Today, Emily Thornberry and Yvette Cooper responded to the joint NSPCC and Metropolitan Police report into Jimmy Savile.
Emily Thornberry MP, Labour’s Shadow Attorney General, said:
“It is very disappointing to learn that a prosecution could have been mounted against Jimmy Savile while he was still alive. This is a grave denial of justice to the victims. The institutional failings involved are staggering, which is why Labour has called for a single over-arching inquiry into issues raised in the Savile case and others of child abuse and exploitation – to make sure all the lessons of the past are learnt.
“I am appalled that as recently as 2009 Crown Prosecution Service lawyers were not treating credible accounts of sexual abuse with the seriousness they deserve. There needs to be cultural change in the organisation. The Director of Public Prosecutions has apologised to the victims and acknowledged the need for change. This is welcome. Now he must deliver on these good intentions.”
Yvette Cooper MP, Labour’s Shadow Home Secretary, commenting on the joint NSPCC and Metropolitan Police report into Jimmy Savile, said:
“This is a shocking and disturbing report which shows the horrific scale of crimes and abuse committed by Savile across the country, leaving hundreds of victims suffering.
“But these reports are not enough, and this is not just a historic problem. We need to know how on earth he was able to get away with this for decades, because action is still needed today. A myriad of small reviews and inquiries into how it could happen in different hospitals or the BBC are just not enough. We need a proper overarching review led by child protection experts into why everyone failed to stop Savile and what should be done now.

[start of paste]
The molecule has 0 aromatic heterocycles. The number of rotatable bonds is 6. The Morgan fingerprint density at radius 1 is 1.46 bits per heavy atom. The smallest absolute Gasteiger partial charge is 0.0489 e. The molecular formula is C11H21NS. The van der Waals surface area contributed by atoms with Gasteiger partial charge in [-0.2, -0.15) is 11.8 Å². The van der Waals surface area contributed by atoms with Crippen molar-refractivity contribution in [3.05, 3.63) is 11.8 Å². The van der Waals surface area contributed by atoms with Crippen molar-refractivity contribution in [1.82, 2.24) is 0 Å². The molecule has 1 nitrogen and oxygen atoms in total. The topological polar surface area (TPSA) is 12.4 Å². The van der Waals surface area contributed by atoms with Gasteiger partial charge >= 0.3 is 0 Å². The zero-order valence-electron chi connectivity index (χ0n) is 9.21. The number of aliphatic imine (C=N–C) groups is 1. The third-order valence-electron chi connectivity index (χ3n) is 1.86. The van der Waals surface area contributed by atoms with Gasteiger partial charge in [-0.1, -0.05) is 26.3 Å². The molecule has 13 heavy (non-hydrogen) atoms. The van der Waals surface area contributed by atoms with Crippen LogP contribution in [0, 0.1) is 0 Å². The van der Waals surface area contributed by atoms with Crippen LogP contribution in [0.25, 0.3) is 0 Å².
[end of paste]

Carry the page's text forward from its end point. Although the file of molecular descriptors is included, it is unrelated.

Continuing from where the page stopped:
“The most recent Savile offence was in 2009, and as the Director of Public Prosecutions has said “there are clear links to be drawn” between issues related to the Savile cases and the more recent Rochdale cases. Today’s separate report into sexual offences shows many are not reported and far too few are ever prosecuted. Too often still today victims, often children or young women, are not taken seriously. No one can pretend this is still a historic problem and we need to learn the lessons to change our systems right now.
“There are many, many questions as to how Savile got away with this and what weaknesses still exist in the system to protect vulnerable victims. We can’t learn lessons properly with 14 separate inquiries and more working groups. We need a properly structured inquiry, that draws together fragmented investigations into institutions throughout the country. Although legislation has moved forward and great strides have been made in child protection, we all know that much more needs to be done. And the scale of Savile’s abuse should be a wake-up call to everyone.
“The Home Secretary should step in now, in the light of these reports and establish an overarching inquiry led by child protection experts to draw together the fragmented investigations so we can make sure vulnerable young people are listened to and better protected from these horrible crimes.”